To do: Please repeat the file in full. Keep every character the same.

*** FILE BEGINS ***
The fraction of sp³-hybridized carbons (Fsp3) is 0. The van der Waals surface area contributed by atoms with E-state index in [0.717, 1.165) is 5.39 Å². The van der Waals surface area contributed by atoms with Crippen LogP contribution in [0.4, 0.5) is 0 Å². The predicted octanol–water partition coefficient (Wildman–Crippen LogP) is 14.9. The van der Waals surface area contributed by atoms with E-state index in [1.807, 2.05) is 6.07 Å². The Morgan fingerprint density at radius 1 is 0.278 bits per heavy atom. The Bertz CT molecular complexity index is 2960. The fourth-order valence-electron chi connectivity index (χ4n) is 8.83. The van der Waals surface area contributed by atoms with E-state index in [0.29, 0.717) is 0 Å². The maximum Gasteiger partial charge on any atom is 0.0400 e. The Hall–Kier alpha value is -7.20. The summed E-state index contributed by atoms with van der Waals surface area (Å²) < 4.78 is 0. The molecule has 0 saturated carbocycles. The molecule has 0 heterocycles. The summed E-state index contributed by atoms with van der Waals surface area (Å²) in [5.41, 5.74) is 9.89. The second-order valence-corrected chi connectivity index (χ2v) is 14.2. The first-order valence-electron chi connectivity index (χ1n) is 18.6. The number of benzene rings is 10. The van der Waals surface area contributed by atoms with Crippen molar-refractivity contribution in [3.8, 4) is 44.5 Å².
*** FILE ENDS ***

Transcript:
The fraction of sp³-hybridized carbons (Fsp3) is 0. The van der Waals surface area contributed by atoms with E-state index in [0.717, 1.165) is 5.39 Å². The van der Waals surface area contributed by atoms with Crippen LogP contribution in [0.4, 0.5) is 0 Å². The predicted octanol–water partition coefficient (Wildman–Crippen LogP) is 14.9. The van der Waals surface area contributed by atoms with E-state index in [1.807, 2.05) is 6.07 Å². The Morgan fingerprint density at radius 1 is 0.278 bits per heavy atom. The Bertz CT molecular complexity index is 2960. The fourth-order valence-electron chi connectivity index (χ4n) is 8.83. The van der Waals surface area contributed by atoms with E-state index in [0.29, 0.717) is 0 Å². The maximum Gasteiger partial charge on any atom is 0.0400 e. The Hall–Kier alpha value is -7.20. The summed E-state index contributed by atoms with van der Waals surface area (Å²) < 4.78 is 0. The molecule has 0 saturated carbocycles. The molecule has 0 heterocycles. The summed E-state index contributed by atoms with van der Waals surface area (Å²) in [5.41, 5.74) is 9.89. The second-order valence-corrected chi connectivity index (χ2v) is 14.2. The first-order valence-electron chi connectivity index (χ1n) is 18.6. The number of benzene rings is 10. The van der Waals surface area contributed by atoms with Crippen molar-refractivity contribution in [3.8, 4) is 44.5 Å².